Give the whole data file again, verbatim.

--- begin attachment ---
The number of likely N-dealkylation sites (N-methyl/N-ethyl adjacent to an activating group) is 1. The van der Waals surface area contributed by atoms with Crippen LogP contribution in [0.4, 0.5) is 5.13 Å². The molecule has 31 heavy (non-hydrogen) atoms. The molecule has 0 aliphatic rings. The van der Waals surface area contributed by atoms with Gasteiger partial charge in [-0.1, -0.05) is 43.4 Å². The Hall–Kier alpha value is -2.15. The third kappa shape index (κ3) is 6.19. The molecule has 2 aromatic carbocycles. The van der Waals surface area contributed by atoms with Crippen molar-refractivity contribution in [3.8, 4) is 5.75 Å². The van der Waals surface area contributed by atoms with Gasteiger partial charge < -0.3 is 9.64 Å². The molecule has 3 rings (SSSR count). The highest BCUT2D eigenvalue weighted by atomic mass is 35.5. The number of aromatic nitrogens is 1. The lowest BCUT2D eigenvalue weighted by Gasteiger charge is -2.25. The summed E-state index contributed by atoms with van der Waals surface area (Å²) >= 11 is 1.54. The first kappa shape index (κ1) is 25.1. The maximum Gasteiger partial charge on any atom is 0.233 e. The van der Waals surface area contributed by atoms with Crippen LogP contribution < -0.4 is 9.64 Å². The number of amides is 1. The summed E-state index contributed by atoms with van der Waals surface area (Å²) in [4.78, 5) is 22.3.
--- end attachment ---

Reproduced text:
The number of likely N-dealkylation sites (N-methyl/N-ethyl adjacent to an activating group) is 1. The van der Waals surface area contributed by atoms with Crippen LogP contribution in [0.4, 0.5) is 5.13 Å². The molecule has 31 heavy (non-hydrogen) atoms. The molecule has 0 aliphatic rings. The van der Waals surface area contributed by atoms with Gasteiger partial charge in [-0.1, -0.05) is 43.4 Å². The Hall–Kier alpha value is -2.15. The third kappa shape index (κ3) is 6.19. The molecule has 2 aromatic carbocycles. The van der Waals surface area contributed by atoms with Crippen molar-refractivity contribution in [3.8, 4) is 5.75 Å². The van der Waals surface area contributed by atoms with Gasteiger partial charge < -0.3 is 9.64 Å². The molecule has 3 rings (SSSR count). The highest BCUT2D eigenvalue weighted by atomic mass is 35.5. The number of aromatic nitrogens is 1. The lowest BCUT2D eigenvalue weighted by Gasteiger charge is -2.25. The summed E-state index contributed by atoms with van der Waals surface area (Å²) >= 11 is 1.54. The first kappa shape index (κ1) is 25.1. The maximum Gasteiger partial charge on any atom is 0.233 e. The van der Waals surface area contributed by atoms with Crippen LogP contribution < -0.4 is 9.64 Å². The number of amides is 1. The summed E-state index contributed by atoms with van der Waals surface area (Å²) in [4.78, 5) is 22.3.